Hello! Today we are rolling out our second interview from our artist interview series! Below is a recent interview with the incredibly talented David Greenhalgh of Green Phoenix Relics. David is an award-winning mixed media artist who works and lives in Los Angeles, California. He transforms vintage found objects and cast-offs into stunning works of art. Look at the intricate details of the artwork below! What an incredible way to repurpose things.
Uncommon Canvas: When did you start making art?
David: Having been brought up in a family of “Creatives” in Southern California, as far back as I can remember I was surrounded by people who were constantly making beautiful objects: My dad painted, made stained glass art and worked with photography while my mother made jewelry and shell ornaments/frames/baskets which she then sold in her gift shop in San Juan Capistrano. Our family also participated in The Sawdust Festival in Laguna Beach, which was a great way to see all the local artisan’s different work. Besides my mom & dad, my mother’s sister worked as an animator for an Oscar-winning animation director and my brother designed surf clothing. The cool thing about being exposed to so many different ways in which to express oneself creatively was that I learned (and was encouraged) from a young age to explore any kind of artistic expression that piqued my interest. I think that’s why I enjoy working in 3-dimensional Mixed Media, because I get to incorporate almost anything I find interesting into my work. So, to answer your question, I’ve been creating since I was a kid.
Uncommon Canvas: What are your favorite materials to use?
I definitely lean towards a core base of favorite materials when I create, but I never want to feel pigeonholed into any specific set of creative rules. Some of my favorite media to work with would be mosaic tile, vintage/recycled found objects, lampwork beads, jewelry components and wood, but those are just a few. What really gets me excited is when I’m able to incorporate unique or unusual elements. I’m currently working on a piece made of wood and mosaic tile, but I am also using about 40-50 recycled Botox vials that I have cleaned out and then re-filled with brightly colored fine-grain sand. I re-sealed the vials and will attach them upside down so you can see the colors through the clear glass bottoms.
(As a side note: David has a really good story about one of his pieces that was inspired by a comment our current president made in regards to women. We wanted to tell the story behind it because it is hilarious but since we have families viewing this website with kids, we will direct the adults to his website to learn more. Please visit his website to guess which piece it is! Or find him on Instagram.
Uncommon Canvas: What inspires you when making art?
David: I am a huge fan of antiques and unique vintage items (I also have a large collection of antique figural corkscrews and wine tools from all over the world). I love stumbling across some interesting vintage finds at an estate sale or swap meet that has long since faded from its original glory, but you can still see beauty there. When this happens, my imagination immediately goes into overdrive thinking of all the ways I might possibly bring it back to life. I did a whole series of makeovers on antique radiant heaters, which is what people used in the early to mid- 1900s to heat their homes. Radiant heaters were stand-alone pieces that were quite ornate and built to last. When I found a unique one, I first removed the cinder bricks and then built in a wood backing to fill with vibrant mosaic tile. They exist now as functional art pieces which you can fill with candles or place in front of a fireplace that is not being used. They also have been used as part of a mini meditation shrine or in a yoga space. I also did a series of pieces made from beautifully ornate antique grate covers/registers. Every piece I make takes time, and while I’m in the middle of my creative process, I always seem to get ideas for new projects. I have two Art Wreaths that were inspired by a few vintage lampwork beads I found. The small handful of yellow, black, and white vintage beads led me to buy about a thousand more complimentary beads/crystals and mosaic tile sets, which I then spent 6 weeks constructing.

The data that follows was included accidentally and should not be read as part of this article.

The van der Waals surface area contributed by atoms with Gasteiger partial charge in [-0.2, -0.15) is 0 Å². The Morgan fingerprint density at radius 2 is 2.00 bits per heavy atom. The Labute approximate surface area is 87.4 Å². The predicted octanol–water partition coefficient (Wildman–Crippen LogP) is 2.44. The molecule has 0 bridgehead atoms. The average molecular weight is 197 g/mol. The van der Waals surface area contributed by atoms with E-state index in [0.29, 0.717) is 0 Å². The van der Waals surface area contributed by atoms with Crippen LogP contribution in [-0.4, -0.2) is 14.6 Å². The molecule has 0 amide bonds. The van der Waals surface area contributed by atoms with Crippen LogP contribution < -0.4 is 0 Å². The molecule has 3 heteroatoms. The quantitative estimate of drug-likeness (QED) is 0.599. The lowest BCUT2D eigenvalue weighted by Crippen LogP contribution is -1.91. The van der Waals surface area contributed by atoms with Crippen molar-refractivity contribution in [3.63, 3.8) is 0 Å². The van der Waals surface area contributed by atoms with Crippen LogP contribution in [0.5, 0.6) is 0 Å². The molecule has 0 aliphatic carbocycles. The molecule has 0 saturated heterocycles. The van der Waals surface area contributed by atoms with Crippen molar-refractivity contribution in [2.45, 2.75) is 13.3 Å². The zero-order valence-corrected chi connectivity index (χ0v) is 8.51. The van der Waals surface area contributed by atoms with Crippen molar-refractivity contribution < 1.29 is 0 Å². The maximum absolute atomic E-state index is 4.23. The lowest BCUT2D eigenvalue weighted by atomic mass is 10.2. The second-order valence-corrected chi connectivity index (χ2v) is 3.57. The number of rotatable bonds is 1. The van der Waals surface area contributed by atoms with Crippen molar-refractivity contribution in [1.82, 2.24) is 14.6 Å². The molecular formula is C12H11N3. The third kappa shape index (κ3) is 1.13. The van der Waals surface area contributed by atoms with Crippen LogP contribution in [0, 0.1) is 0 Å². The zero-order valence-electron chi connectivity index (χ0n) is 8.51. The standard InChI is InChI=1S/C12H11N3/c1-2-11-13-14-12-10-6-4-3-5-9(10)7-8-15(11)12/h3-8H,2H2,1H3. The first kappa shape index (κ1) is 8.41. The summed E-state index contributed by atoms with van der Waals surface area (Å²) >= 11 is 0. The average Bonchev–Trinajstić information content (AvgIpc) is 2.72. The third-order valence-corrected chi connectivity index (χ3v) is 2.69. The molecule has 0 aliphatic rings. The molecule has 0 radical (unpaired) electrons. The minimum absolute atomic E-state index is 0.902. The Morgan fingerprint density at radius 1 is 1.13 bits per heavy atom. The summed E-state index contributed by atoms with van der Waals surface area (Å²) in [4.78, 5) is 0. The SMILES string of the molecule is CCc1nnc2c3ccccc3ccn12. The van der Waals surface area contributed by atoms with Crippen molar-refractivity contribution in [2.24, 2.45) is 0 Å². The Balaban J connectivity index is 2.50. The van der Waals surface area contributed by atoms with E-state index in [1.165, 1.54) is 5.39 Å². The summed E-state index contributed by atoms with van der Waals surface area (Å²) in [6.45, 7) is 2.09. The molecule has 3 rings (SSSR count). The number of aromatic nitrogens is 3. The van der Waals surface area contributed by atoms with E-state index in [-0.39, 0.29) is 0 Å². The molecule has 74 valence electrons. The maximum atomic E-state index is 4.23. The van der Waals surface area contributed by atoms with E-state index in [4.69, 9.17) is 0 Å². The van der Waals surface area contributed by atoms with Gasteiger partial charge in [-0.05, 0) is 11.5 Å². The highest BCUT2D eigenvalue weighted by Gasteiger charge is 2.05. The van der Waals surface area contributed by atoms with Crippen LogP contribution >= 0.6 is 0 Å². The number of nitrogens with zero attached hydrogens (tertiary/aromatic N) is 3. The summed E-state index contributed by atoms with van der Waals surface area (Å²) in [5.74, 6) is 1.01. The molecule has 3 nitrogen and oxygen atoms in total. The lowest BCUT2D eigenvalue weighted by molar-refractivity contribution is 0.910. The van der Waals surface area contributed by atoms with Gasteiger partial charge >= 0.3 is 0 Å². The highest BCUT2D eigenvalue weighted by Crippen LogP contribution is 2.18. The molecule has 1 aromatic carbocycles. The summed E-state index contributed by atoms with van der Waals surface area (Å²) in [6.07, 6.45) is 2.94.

Uncommon Canvas: How has the pandemic impacted you as an artist?
David: If I didn’t have my art to focus on every day during the pandemic, I think I would have been lost and would’ve needed to double up on my antidepressants, to say the least. I have some artist-friends who stopped creating when the pandemic hit and kind of lost motivation, but for me, I’m so grateful to have this gift, this “thing” that I can focus all my energies into. I have honestly worked on my art every single day since the initial lockdown, and I actually feel like I have been as constructive as I possibly can during this strange time in our history. I mean, this has been a year! As a country we have not only dealt with the pandemic, but with issues of racial equality/inequality, gun violence, voting rights, the BLM movement, widespread economic downturns and unemployment… I mean, living in a country where our president refuses to condemn white supremacy, it’s CRAZY. Most of my art is not political, but I have loved seeing all the artists out there expressing themselves through their art as a way to voice what they see happening where we live.
Uncommon Canvas: What advice can you offer to other artists?
The best advice I can give to other artists during life’s journey is to always listen to your own creative voice. Whatever your artistic vision is, follow that. Don’t let outside opinions (especially people with unsolicited advice) demagnetize your creative compass.
Check out more of David’s artwork at Green Phoenix Relics: http://www.greenphoenixrelics.com. Thank you, for sharing these words with us, David. You are very inspiring!